Post image for Key features hypertension apps need to have based on an extensive review of medical literature

Iltifat Husain MD contributed to this piece

This is the first part of a series we are doing on hypertension apps, next week iMedicalApps will be making formal recommendations of hypertensive apps we recommend physicians use with their patients based on an extensive review we have done of the App Store.

According to the American Heart Association, hypertension affects nearly 78 million Americans and its prevalence is increasing.

As a major contributor to coronary artery disease, renal disease, and cerebrovascular disease, effective management of hypertension is of critical importance both on an individual level and from a public health standpoint. Like many chronic diseases, self-management is particularly important.

A commonly employed strategy is home blood pressure monitoring – an approach endorsed by the American Heart Association, American Society of Hypertension, and other professional societies. When you think about it, self-tracking of home blood pressure seems to be a task that should be particularly amenable to mobile health tools like smartphone or tablet applications.

As part of a focus on chronic disease self-management, iMedicalApps will be putting together several features on specific conditions that are intended to help clinicians understand (1) the evidence for use of smartphone applications and (2) available tools that they can recommend to their patients. First, we’ll start with hypertension.

Here we present the results of our literature review and share the insights we gained on what evidence-based features we believe should be included in patient-centric apps for hypertension self-management. In upcoming pieces, we’ll look at available apps as well as connected blood pressure monitors and try to provide a roadmap for integrating these tools into your practice.

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Post image for BabelMeSH app helps researchers search PubMed in 13 different languages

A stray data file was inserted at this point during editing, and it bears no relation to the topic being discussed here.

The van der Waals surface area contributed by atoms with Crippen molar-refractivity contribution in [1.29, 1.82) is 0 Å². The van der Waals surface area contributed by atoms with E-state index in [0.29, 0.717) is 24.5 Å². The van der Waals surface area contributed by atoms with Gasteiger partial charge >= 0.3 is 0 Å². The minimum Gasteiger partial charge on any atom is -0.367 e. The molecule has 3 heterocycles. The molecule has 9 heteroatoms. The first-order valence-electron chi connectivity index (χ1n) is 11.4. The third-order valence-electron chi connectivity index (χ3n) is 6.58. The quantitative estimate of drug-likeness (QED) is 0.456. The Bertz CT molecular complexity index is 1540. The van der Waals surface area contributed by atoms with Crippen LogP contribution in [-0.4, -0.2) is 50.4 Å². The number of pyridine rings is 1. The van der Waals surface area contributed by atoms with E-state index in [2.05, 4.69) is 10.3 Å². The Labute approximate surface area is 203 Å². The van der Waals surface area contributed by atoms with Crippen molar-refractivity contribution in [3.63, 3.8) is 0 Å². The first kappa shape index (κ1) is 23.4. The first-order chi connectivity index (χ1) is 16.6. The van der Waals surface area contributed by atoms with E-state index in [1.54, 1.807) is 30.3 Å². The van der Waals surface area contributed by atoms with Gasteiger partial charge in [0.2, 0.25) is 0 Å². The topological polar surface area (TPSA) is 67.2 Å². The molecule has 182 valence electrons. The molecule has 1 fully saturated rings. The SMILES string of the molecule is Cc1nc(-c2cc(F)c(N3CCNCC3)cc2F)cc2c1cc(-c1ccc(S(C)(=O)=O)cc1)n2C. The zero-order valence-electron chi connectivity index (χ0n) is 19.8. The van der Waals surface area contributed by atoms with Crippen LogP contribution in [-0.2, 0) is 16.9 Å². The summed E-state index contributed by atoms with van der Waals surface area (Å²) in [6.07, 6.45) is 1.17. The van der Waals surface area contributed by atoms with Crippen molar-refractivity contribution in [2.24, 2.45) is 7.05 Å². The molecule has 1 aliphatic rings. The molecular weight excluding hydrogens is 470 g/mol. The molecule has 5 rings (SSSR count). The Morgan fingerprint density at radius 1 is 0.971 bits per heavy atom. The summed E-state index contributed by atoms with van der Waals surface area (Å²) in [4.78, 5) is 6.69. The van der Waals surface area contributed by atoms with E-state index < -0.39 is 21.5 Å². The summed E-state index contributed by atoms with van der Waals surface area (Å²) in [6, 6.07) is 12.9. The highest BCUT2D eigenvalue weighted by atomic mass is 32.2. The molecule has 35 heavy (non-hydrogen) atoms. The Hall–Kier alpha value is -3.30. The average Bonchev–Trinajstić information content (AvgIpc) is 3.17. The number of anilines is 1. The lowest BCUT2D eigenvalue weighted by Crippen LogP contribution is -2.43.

The BabelMeSH app allows you to perform a quick search of MEDLINE PubMed in thirteen different languages. Previously, iMedicalApps reported on a similar app by the National Library of medicine — and this is their second app. The main screen of BabelMeSH provides three approaches to searching. Two of the approaches use MeSH terms (including the translation feature) and the third uses the PICO format (problem, intervention, comparison, outcome).

The app requires a little bit of playing around to figure out all of the features as there is really no direction and little explanation of them.

Although this is a little frustrating at first, the frustration is short-lived since the app is rather simple.

The first of the three approaches has the same name as the app — BabelMeSH.

In this section, you begin by selecting a language. Then you enter your search term in the selected language. In the screenshot below, French was used for the purpose of demonstration. (read more)

Post image for Power Sleep app donates your phone’s idle time toward powering cancer research

Samsung Austria and the Faculty of Life Sciences at the University of Vienna have formed a collaboration to let users of Samsung smartphones donate their phone’s idle processor power to further scientific research on cures for diseases such as cancer and Alzheimer’s disease. The project is based on the University of Berkeley Open Infrastructure for Network Computing (BOINC), which connects thousands of computers around the world in order to conduct computer intensive research.

It is made possible by a new free Android app called Power Sleep which allows users to donate unused computing power of their smartphones to research while they sleep. (read more)

Post image for Samsung and UC San Francisco will partner to accelerate the use of new health sensors

A partnership between Samsung Electronics and UC San Francisco has been announced to establish the UCSF-Samsung Center for Digital Health Innovation in order to accelerate the validation and commercialization of new sensors, algorithms, and digital health technologies for preventative health solutions.

Entrepreneurs and innovators will be able to make use of the test bed to validate their technologies in order to accelerate adoption of new preventative health solutions.

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Post image for KDIGO Mobile app brings nephrology guidelines to the iPad

Introduction

Many clinicians turn to their mobile device as a clinical reference on a daily basis. KDIGO (Kidney Disease Improving Global Outcomes) is an independently incorporated non-profit foundation dedicated to delivering clinical practice guidelines in nephrology worldwide. They have recently created an app that takes their guidelines and transforms them into a digital format for practitioners to easily access.